Press Review

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The funeral of Britain's Queen Mother receives front-page coverage in most dailies today; Pravo and Lidove noviny feature pictures of the Queen attending Tuesday's service in Westminster Abbey, while Mlada fronta Dnes leads with pictures of the royal coffin on its final journey. The sober business daily Hospodarske noviny is the only paper to ignore the Queen Mother's funeral, opting instead for news that MPs have finally approved plans for the country's new state administration.

The funeral of Britain's Queen Mother receives front-page coverage in most dailies today; Pravo and Lidove noviny feature pictures of the Queen attending Tuesday's service in Westminster Abbey, while Mlada fronta Dnes leads with pictures of the royal coffin on its final journey. The sober business daily Hospodarske noviny is the only paper to ignore the Queen Mother's funeral, opting instead for news that MPs have finally approved plans for the country's new state administration.

Mlada fronta Dnes provides an interesting footnote to all the fuss over the Benes decrees at the moment - reporting that both Adolf Hitler and Konrad Henlein - the leader of Czechoslovakia's Sudeten German Nazi Party - are still honorary citizens of the town of Lanskroun. The mayor says he has no intention of removing the names, saying they're part of Lanskroun's history and reflect the atmosphere of the time.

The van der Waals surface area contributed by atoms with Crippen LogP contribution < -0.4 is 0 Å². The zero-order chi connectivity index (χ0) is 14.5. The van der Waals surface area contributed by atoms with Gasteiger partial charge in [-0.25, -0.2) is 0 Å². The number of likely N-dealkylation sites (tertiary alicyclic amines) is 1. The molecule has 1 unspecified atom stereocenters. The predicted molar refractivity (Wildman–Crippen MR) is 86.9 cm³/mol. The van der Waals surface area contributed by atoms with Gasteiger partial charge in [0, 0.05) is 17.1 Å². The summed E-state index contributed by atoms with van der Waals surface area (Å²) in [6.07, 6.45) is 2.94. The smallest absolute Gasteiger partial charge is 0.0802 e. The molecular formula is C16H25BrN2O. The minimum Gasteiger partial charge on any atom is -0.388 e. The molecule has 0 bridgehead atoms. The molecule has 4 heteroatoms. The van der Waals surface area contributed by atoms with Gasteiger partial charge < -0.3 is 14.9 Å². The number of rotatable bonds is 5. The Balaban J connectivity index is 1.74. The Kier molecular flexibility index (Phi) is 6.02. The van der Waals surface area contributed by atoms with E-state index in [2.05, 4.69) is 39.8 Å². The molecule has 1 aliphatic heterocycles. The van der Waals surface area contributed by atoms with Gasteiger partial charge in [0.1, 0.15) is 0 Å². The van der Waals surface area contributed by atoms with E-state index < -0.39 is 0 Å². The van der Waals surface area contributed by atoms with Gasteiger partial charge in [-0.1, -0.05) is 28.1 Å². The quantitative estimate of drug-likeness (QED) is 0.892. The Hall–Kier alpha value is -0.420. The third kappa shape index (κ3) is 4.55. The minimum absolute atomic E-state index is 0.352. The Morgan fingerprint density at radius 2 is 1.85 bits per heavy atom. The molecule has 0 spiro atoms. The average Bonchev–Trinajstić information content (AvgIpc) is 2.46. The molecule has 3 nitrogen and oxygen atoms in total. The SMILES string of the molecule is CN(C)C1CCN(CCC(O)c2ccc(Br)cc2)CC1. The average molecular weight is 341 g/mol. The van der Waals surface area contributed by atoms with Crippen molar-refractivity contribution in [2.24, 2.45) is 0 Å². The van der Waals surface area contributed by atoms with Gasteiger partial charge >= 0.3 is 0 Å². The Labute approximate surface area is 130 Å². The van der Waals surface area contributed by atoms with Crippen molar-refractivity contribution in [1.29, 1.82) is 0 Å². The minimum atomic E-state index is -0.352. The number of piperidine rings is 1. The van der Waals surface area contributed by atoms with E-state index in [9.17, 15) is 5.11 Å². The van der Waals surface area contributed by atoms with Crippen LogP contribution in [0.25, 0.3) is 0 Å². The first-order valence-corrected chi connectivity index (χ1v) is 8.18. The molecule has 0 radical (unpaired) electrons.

And the historians agree with him. "Lanskroun was a German town, before the war only 5 percent of the town's inhabitants were Czech. That's a historical fact, and no-one can change it," says one. "Removing the names of Nazi leaders or Communist functionaries cannot change the past," she tells Mlada fronta Dnes. Some of the locals are less than pleased, however. "Hitler an honorary citizen? Lanskroun will be hanging its head in shame," says a shopkeeper in the town.

Further on in the paper, Mlada fronta Dnes reports on new measures to be adopted by Prague city council to catch dishonest taxi drivers ripping off customers. There's been a great deal of coverage in the media recently of the so-called "turbo" - an illegal device which speeds up the meter in the cab. The city council says it wants to use undercover employees to ride the city's cabs, fining those drivers who bump up the price.

Pravo reports today how a self-styled cowboy from a village in South Moravia was fined by police on Tuesday night after riding his horse under the influence of alcohol. The "drink-riding" incident took place in the little village of Zelechovice - the 52-year-old man was stopped by police after his horse was spotted swerving dangerously on the road. The man tried to outrun police officers, but fell out of the saddle when the horse was cornered in a side- street.

"You're not allowed to be in charge of any means of transport under the influence of alcohol," said police spokesman Ivo Mitacek. "It doesn't matter whether you're in a car, on a bike or riding a horse." A waiter in the pub told Pravo the man regularly tied up his horse outside the pub, in the mistaken belief that drinking and driving didn't concern horses. He was also fined for riding with no lights.

And finally who's that cool dude gracing the pages of all the Czech dailies today? Why, it's non other than Vaclav Klaus, leader of the right-of-centre Civic Democrats. Mr Klaus is pictured at a Civic Democrat party in Prague on Tuesday night, dressed in sharp suit and wraparound shades and looking for all the world like a white Ray Charles. Party officials are strenuously denying that the shades are an attempt to spice up Mr Klaus's rather boring image - they say he needs them to recover from a recent eye operation.